The Haden Triplets—Petra, Rachel and Tanya—were born in New York and raised in Los Angeles, and carry between them a list of credits that includes some of the most interesting rock, jazz and experimental music to come along in the past 30 years: that dog., Weezer, Beck, Foo Fighters, Green Day, Jimmy Eat World, Bill Frisell, Sunn O))), Mike Watt, Paul Motian, Silversun Pickups and the Decemberists, to name just a handful.
But like their late father, the bassist Charlie Haden, who changed jazz’s trajectory alongside Ornette Coleman beginning in the 1950s, the sisters also belong to the American heartland, and to the winsome family harmony singing of the region’s folk and country music. On The Family Songbook, the follow-up to their acclaimed 2014 self-titled debut, the Haden Triplets mine their heritage more profoundly than ever before. That includes recording recently unearthed songs by their grandfather, Carl E. Haden, a figure of novel-esque dimensions: friend to the Carter Family, Porter Wagoner and other icons, and patriarch of the singing Haden Family, a fascinating footnote in country-music history.
These uncovered gems are lost dispatches from a forgotten America—the mountains and prairies and swamps that conjured up the folk art and culture endlessly mythologized by everyone from Dylan to the Coen brothers. Carl wrote the four tunes here during the Depression, when he was still in his 20s and a rising popular radio performer.
But the concept behind the Triplets’ The Family Songbook also transcends ancestry and nostalgia. The project includes a contribution by the sisters’ brother Josh, a brilliant singersongwriter best known as the force behind the genre-bending indie band Spain. The song, “Every Time I Try,” was included on the soundtrack to director Wim Wenders’ The End of Violence in 1997, and Josh returns to play bass behind his sisters here. Kanye West’s “Say You Will” might seem out of left field, but it fits the sisters’ m.o. to simply seek out great songs, and its stark, flamenco-tinged treatment makes it feel remarkably of a piece with Americana standards like “Wayfaring Stranger,” “I’ll Fly Away,” “Wildwood Flower” and “Pretty Baby.”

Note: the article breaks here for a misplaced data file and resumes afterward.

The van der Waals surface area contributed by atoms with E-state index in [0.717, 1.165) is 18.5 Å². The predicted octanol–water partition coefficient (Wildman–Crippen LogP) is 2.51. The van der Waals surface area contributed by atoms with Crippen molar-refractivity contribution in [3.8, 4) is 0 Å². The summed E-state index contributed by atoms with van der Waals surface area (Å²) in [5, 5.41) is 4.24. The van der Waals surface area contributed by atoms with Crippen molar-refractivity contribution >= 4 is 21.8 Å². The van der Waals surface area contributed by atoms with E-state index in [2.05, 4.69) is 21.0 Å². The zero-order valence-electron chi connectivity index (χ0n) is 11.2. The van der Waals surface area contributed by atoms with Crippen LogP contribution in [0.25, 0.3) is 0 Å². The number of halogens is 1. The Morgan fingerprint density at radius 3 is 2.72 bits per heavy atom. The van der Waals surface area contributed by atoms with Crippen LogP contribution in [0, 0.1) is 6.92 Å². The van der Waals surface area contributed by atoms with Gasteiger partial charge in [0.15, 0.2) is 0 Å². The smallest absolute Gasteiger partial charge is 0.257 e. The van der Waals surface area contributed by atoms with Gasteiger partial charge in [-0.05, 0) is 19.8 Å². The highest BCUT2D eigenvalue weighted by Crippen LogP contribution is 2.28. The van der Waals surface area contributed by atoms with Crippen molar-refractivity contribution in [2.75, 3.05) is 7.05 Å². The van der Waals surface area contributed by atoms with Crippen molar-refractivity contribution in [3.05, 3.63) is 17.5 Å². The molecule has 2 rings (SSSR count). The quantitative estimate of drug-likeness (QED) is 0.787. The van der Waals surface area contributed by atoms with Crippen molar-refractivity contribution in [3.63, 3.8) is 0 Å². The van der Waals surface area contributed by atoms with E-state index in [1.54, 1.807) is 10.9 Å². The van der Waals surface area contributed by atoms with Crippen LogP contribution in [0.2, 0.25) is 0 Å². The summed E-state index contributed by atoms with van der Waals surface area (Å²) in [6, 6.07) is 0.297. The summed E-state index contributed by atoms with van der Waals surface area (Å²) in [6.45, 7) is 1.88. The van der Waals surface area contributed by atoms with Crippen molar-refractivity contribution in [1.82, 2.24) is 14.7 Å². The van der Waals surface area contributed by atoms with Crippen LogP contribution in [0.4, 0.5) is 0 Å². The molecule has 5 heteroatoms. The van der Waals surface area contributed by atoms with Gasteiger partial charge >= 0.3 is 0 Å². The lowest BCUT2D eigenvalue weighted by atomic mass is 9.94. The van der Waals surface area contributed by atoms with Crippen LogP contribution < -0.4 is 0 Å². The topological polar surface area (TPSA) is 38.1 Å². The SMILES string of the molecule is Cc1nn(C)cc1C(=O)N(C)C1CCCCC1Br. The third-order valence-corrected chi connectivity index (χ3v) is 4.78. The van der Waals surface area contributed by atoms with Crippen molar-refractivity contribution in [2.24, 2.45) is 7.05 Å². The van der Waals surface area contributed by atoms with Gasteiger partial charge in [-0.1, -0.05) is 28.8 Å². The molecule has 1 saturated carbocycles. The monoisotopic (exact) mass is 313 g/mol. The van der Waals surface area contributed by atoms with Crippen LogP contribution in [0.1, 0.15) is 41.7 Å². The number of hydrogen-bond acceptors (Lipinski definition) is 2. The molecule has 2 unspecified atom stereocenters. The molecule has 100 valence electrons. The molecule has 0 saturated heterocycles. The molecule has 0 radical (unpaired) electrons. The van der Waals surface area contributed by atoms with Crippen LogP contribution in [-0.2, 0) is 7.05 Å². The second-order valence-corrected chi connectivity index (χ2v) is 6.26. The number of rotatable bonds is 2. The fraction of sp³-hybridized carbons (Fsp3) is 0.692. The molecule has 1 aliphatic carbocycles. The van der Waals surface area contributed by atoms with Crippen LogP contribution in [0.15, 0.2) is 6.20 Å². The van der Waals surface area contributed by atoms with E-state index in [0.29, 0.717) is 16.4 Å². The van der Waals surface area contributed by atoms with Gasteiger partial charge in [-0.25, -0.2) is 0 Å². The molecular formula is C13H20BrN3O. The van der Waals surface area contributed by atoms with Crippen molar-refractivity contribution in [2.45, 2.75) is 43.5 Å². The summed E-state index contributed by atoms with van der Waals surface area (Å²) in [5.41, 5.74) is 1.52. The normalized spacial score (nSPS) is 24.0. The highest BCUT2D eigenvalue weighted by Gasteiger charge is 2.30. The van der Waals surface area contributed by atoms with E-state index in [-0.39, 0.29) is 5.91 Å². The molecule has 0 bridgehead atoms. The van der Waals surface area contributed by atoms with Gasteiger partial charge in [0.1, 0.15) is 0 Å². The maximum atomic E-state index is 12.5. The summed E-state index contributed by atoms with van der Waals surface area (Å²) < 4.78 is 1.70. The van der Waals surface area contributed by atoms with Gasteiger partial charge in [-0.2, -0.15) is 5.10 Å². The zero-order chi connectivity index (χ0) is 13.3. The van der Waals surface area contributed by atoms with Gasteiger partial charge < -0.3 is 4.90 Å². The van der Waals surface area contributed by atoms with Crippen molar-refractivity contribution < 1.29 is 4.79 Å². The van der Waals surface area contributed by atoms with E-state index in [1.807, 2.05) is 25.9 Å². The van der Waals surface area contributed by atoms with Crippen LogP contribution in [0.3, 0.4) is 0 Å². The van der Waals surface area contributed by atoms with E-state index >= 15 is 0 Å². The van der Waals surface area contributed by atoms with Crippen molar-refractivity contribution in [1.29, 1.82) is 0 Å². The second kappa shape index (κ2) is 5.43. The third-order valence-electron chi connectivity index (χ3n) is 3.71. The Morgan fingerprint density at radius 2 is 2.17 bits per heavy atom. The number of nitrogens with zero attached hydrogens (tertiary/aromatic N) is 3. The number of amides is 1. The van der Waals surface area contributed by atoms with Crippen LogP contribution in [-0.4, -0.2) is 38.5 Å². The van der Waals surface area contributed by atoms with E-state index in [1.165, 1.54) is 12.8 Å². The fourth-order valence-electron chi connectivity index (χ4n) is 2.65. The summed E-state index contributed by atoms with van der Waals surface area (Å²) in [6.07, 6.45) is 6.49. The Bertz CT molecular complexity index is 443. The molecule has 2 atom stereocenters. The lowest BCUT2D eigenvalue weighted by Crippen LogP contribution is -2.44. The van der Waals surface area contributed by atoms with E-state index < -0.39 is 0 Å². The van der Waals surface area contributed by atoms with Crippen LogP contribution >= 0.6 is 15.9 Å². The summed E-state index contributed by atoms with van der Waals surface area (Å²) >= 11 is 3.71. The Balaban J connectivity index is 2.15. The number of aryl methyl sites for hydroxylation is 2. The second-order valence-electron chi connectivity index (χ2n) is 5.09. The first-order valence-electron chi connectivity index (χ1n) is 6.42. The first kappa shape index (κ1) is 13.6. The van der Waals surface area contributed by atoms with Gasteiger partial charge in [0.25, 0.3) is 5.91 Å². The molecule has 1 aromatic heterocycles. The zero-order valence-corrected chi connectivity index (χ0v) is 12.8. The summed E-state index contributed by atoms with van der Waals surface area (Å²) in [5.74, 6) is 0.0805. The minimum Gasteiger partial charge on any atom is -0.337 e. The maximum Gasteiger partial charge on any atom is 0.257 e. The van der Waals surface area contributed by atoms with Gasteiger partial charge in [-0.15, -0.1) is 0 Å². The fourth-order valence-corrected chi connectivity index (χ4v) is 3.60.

The Triplets recorded some demos a couple decades back that helped them firm up their rapport in roots music, but an album from father-and-daughters was a wish that kept getting kicked down the road. That aspiration was fulfilled in part in 2008, when Charlie Haden released Rambling Boy, an inspired celebration of his country roots featuring his daughters, Josh and a star-packed roster including Metheny, Rosanne Cash, Bruce Hornsby, Elvis Costello, Ricky Skaggs, Béla Fleck, Tanya’s husband, the actor and comedian Jack Black, and many others.
A couple years after Rambling Boy, the Haden Triplets portrayed the Fates on singer-songwriter Anaïs Mitchell’s folk-opera album Hadestown, a project also boasting three of the sisters’ arrangements. Early in 2014, the Triplets released their self-titled debut through Jack White’s Third Man Records, with production by Ry Cooder. Cooder’s enthusiasm, along with the Triplets’ gorgeously human, Carters-esque harmonies and Cooder’s expertly rustic guitar work, translated to rave reviews in outlets like the Los Angeles Times and the New York Times, who commented, “If their self-titled debut album seems like an overdue, common-sense inevitability, it also has the spark of an unexpected grace.”
The Triplets’ vocal chemistry is at once tradition-minded and modern; throughout, they demonstrate a dynamic, elastic quality that proves how hard they’re listening to one another. In the end their sound is as otherworldly as ever—evocative of both the old, weird America and a specific brand of vocal charm that anyone who’s minded indie-rock since the early ’90s will recognize.